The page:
These soon began to disintegrate. When the matter was finally taken up by the authorities, and reminders given of national standards, which involved either cement or fibre glass pits, the NGOs argued long and hard and finally obtained a concession to the effect that they could use hard wood. However specifications were also given about the need for soakage pits on the water seal system to minimize wear and tear.


The specifications continued to be ignored. Some agencies insisted on using plywood, claiming that they had some still in stock. Soakage pits were not thought of. Shoddy construction continued in new blocks too, even while the toilets in the old blocks were collapsing. Some of these have been under repair since June, and the Head of UNICEF pledged that agencies responsible for constructions that had to be replaced would provide replacements at their own expense, but this has not been done.


The toilet pits built by Sri Lankan NGOs, and also by the army in an area in which UNICEF refused to help, have lasted, but those in for instance Block 4 began to collapse in much less than three months. A visit a couple of weeks back revealed gaping holes through which sewage and water could be seen.


The UNHCR site expert claimed that some damage had been done to the pits because of widening of drains, but this seemed a shoddy excuse, given that the wood had disintegrated on all sides and on top. He also admitted that, in the course of gully sucking (which the UN now claims must be done more often), plywood did disintegrate, but the remedy was to limit the gully sucking and leave a residue. This would of course lead to even more frequent gully sucking being essential.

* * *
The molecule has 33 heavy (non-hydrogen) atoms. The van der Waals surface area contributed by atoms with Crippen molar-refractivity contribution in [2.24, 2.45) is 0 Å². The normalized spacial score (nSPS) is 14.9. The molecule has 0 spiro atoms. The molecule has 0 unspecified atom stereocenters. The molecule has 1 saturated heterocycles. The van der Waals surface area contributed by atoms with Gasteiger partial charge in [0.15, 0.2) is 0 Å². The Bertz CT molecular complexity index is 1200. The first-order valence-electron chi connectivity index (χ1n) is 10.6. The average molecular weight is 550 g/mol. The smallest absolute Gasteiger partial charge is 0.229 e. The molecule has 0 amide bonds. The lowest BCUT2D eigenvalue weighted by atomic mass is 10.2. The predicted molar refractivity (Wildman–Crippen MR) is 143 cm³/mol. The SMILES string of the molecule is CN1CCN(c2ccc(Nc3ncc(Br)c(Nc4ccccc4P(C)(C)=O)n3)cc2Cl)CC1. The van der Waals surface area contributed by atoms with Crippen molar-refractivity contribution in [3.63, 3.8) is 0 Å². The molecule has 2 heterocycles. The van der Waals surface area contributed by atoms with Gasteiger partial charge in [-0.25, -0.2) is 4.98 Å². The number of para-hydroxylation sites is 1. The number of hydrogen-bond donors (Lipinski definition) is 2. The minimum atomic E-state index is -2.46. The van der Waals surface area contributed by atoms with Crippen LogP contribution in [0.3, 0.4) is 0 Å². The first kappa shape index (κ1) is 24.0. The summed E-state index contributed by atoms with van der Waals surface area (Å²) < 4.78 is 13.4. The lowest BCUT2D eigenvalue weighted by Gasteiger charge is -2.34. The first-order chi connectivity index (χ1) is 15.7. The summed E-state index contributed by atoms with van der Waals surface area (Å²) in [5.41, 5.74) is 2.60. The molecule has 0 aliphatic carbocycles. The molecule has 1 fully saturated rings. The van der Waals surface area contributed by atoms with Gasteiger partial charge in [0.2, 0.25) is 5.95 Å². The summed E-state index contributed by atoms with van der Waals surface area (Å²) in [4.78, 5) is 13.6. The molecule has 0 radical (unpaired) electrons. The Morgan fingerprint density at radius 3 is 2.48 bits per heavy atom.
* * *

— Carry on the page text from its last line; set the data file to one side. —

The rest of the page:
Sadly the self-destructing toilets are being used for propaganda purposes by those who wish to empty the welfare centres immediately. UNICEF could not, at the last meeting, provide a schedule of damaged toilets, and plans for repair or replacement, even though they had been asked for this. Instead they allow their neglect to lend strength to the claim that the Welfare Centres cannot continue.


While clearly it is desirable to expedite returns and ensure decongestion, it was clearly impossible from the start to ensure that all the displaced would leave Centres within three months. The culpable neglect of national standards and the basic dignity of the displaced should not be excused on the grounds that it would promote a political agenda that may in itself seem praiseworthy. Such neglect threatens the health as well as the comfort of the displaced, and the problems it has led to should be dealt with promptly.